Details of Thesis

Title The Relational Person Within a Practical Theology of Health Care
Author McArdle, Patrick
Institution Australian Catholic University
Date 2006
Abstract Aim: The aim of this thesis is to elaborate a theological understanding of health care at its most vulnerable point: the meaning and exercise of personhood itself. Personhood, as I develop the concept, is understood in relational terms. Through this exploration of the relational dimensions of the human person, I provide a conceptual framework in which health care is able to derive fresh vigour and inspiration. This approach accomplishes two things: it establishes a role for theological insights in the public discourse of health care; secondly, it demonstrates that theology is able to assist health care to better understand itself and renew itself. As an exercise in Practical Theology, the investigation is interdisciplinary in nature, drawing on insights from philosophy, health care and various dimensions of theology. Scope: Historically, the focus of theologically motivated contributions to health and medicine has been on ethical dilemmas that arise in clinical practice. In this thesis, however, the focus is on bringing theology and health care into dialogue in order to advance the conversation between the two disciplines. The thesis, therefore, has three elements that determine its scope. Firstly, advancing the place of the human person in health care theory and practice: hence, this thesis is an exercise in practical theology. Secondly, situating theology in a field of engagement with wider contemporary culture—especially the culture of health care—in a genuinely interdisciplinary manner. Thirdly, critiquing current theory and practice in health care, and reinvigorating the central meanings and values that inform and motivate health care. Conclusions: There are five substantial conclusions deriving from the research and argument of this thesis: Firstly, and the basis for other conclusions, the theology developed in the thesis argues that a relational model of the human person is indispensable to contemporary health care. Secondly, while relational personhood is not a panacea for all the dilemmas posed by modern health care, thinking about personhood in relational terms opens the possibility of a dialogical approach to ethical dilemmas in health care. Thirdly, relational personhood represents a fundamental shift in the discourse of health care and of theology. Fourthly, a focus on relationships inspires a priority for the vulnerable and gives rise to an ethic of responsibility. Fifthly, a practical theology of relational personhood can bring about a rapprochement between religious concerns and health care.As I note in the conclusion to the thesis: “These are not dramatic claims but they do have the capacity to transform both disciplines and to enable them to more adequately meet their own goals.”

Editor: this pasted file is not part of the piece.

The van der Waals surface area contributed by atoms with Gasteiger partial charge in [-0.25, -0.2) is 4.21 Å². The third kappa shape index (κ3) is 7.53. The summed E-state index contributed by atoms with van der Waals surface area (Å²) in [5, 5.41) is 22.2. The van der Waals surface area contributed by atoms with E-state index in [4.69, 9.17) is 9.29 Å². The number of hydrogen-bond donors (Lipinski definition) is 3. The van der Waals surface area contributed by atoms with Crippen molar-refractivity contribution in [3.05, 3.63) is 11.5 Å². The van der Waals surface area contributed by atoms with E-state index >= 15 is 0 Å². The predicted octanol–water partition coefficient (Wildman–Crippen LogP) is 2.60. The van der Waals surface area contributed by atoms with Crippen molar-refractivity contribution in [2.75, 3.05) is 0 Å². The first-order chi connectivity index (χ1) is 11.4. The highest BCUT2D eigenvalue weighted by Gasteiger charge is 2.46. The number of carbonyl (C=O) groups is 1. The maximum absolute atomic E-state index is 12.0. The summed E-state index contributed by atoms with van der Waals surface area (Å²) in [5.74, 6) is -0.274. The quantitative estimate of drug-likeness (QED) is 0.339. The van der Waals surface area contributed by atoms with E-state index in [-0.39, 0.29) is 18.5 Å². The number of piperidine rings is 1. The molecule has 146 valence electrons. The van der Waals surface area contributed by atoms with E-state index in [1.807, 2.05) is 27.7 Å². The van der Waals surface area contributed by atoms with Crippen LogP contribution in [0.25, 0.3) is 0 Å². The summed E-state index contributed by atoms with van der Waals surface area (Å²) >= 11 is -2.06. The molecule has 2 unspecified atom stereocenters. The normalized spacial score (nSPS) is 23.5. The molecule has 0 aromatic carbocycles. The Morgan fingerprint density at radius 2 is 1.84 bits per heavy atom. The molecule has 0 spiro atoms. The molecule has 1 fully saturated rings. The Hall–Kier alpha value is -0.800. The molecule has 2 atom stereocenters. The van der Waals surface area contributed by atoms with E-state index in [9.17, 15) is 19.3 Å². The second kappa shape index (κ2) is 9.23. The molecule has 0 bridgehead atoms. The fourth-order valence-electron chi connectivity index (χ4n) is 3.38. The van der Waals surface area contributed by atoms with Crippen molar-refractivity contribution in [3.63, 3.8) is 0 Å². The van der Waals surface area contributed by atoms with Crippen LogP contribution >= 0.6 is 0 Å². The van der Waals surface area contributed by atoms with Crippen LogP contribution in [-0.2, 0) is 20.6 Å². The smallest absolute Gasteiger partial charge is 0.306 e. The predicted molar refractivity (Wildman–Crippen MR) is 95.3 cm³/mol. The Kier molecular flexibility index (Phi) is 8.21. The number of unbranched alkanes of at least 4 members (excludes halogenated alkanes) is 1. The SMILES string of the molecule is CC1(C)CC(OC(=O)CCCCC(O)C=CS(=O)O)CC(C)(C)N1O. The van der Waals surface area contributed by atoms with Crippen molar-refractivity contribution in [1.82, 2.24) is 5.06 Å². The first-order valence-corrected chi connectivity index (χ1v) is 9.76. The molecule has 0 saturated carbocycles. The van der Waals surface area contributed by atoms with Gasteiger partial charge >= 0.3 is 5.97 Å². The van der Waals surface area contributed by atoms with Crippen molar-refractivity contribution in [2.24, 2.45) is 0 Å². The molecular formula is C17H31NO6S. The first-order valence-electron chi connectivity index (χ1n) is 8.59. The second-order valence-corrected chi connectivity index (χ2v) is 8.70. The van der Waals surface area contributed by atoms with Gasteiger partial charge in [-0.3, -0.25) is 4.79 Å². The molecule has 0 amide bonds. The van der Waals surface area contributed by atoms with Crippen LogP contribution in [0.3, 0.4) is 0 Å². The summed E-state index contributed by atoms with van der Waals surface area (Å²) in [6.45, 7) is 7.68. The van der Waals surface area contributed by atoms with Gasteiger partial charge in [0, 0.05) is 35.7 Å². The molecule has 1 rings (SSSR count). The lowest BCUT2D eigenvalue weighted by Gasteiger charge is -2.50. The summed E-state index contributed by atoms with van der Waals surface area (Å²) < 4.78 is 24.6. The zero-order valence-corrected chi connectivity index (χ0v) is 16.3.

Thesis 01front.pdf  24KB
02whole.pdf 877KB

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